The Georgia Bulldogs will be remembered more for their bark than their bite when it comes to the Sugar Bowl trip that capped their 2018 football season.
When last Saturday's semifinal matchups in the College Football Playoff turned into runaways, multiple Georgia players posted on Twitter that the selection committee was wrong to exclude Georgia from the four-team field. Tuesday night provided an ample actions-speak-louder-than-words stage for the Bulldogs, who had a chance at a 12-win season and a No. 3 final ranking but were instead whipped 28-21 by Texas.
"We said what we said, and we meant what we said," Georgia senior receiver Terry Godwin told reporters early Wednesday morning. "We just didn't come out and prove it."
The Longhorns entered New Orleans with a 9-4 record, a No. 14 ranking and as double-digit underdogs, having succumbed in the regular season to Maryland, which went on to lose seven games, and Oklahoma State, which lost six. Texas was dominant from the start of the Sugar Bowl, however, holding the Bulldogs to 296 total yards, 72 rushing yards and just 2.4 yards per carry.
Quarterback Sam Ehlinger completed 19 of 27 passes for 169 yards and had three rushing touchdowns for Texas, which led 17-0 early in the second quarter and 28-7 early in the fourth, and Bulldogs coach Kirby Smart was quick to make the outcome more about the Longhorns than what transpired on social media last weekend.
"That would be an easy excuse to use," Smart said. "We had an opponent to play, and our team was focused and ready to play. In the world of social media, it's easy to say things. You didn't know what kids were thinking 15 or 20 years ago because they didn't have the ability to tweet it out or show it. Now, their thoughts change every 10 seconds.
"Just because they tweet something emotional during that time, that doesn't matter. It gives the other team motivation, but our team was motivated to play Texas, and Texas outplayed us."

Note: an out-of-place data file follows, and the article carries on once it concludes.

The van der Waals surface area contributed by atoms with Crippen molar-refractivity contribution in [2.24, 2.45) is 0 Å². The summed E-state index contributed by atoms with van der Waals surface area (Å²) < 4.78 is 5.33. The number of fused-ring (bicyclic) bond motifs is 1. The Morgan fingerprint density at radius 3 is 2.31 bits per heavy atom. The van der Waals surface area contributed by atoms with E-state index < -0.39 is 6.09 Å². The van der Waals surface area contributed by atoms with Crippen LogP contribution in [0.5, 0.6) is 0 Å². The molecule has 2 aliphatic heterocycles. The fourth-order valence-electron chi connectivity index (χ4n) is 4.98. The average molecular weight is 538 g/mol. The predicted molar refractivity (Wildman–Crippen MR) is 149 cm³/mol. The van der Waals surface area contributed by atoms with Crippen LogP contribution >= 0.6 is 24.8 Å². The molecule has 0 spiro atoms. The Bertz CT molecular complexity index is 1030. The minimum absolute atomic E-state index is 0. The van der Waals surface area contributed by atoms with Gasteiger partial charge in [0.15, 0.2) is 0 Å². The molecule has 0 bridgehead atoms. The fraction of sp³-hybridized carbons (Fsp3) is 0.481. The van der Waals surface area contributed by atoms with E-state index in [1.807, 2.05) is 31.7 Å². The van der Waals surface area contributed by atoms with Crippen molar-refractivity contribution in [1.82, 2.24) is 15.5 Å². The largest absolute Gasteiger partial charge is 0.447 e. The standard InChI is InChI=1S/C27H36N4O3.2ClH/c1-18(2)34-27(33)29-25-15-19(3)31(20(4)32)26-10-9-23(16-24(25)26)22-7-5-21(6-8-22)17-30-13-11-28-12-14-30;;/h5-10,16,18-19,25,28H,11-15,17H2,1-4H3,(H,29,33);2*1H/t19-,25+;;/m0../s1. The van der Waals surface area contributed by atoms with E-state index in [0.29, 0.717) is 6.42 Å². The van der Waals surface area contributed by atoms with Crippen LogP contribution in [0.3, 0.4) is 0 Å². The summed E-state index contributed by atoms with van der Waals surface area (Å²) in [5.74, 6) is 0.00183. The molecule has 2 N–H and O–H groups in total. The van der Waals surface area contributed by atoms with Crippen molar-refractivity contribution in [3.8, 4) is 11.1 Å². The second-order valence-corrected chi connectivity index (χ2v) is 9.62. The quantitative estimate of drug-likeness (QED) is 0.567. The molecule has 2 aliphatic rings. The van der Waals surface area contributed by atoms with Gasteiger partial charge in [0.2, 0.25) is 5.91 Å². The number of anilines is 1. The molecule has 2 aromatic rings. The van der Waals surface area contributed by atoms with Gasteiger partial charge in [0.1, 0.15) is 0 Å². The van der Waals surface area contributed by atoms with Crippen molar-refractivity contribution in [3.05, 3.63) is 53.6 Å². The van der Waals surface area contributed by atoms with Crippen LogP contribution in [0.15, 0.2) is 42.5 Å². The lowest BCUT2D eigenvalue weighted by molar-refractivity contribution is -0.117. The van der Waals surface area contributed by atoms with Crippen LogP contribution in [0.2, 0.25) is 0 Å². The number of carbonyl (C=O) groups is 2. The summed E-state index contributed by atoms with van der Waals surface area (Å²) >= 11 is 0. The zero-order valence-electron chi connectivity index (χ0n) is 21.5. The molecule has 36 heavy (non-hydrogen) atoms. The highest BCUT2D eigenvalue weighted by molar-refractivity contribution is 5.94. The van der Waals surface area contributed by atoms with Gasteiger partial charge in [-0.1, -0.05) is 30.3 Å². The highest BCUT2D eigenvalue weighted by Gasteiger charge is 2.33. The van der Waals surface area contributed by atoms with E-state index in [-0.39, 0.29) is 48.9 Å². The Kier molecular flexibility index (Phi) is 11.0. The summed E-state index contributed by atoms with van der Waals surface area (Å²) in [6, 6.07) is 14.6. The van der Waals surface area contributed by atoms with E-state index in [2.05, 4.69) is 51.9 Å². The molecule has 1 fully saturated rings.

Smart's message after the loss was not exactly echoed by his players.
"I'm going to speak for my team and everybody — I feel like we had the big head and didn't come out focused," redshirt sophomore left guard Solomon Kindley told reporters. "We took Texas lightly."
Junior tight end Isaac Nauta addressed Saturday's tirade on Twitter by saying, "We probably should have kept our mouths shut on that, but I still believe we're the better team and that they played better than us."
The Bulldogs took an 11-1 record into last month's Southeastern Conference championship game and looked like the best team in college football midway through the third quarter, when they held a 28-14 lead against Alabama and had outgained the Crimson Tide at that point by 205 yards. Alabama rallied for the 35-28 victory, however, and Georgia players were asked for nearly a month if that loss would have a lingering effect.
D'Andre Swift's fumble and a low snap that resulted in punter Jake Camarda's knee touching the ground for a 14-yard loss early in Tuesday's game added to the appearance of a hangover, but quarterback Jake Fromm insisted Alabama did not beat Georgia twice.
"We flushed that game and went back to work," Fromm said. "We realized what had gotten us to this point, which was going to work, grinding and really going hard at practice. Leading up to this game, I thought we practiced really well and did a lot of good things. We just didn't play well today."
Fromm said Georgia's returning players will turn the page from the bowl loss and "come back better than ever." Those Bulldogs who no longer have eligibility remaining hope a four-year perspective that included a coaching switch from Mark Richt to Smart can overshadow a disappointing four hours at the Mercedes-Benz Superdome.
"Georgia's heading a different direction than it was a couple years back," senior defensive end Jonathan Ledbetter said. "I can say I was a part of the group that laid the foundation for that. Obviously, you see the standards changing, despite today, and the culture of Georgia has become something greater than it ever was.
"I think it will continue to do that way beyond when I'm gone, but I was here for the start of it, and that's big for me. I'm grateful for that."
Contact David Paschall at email@example.com or 423-757-6524.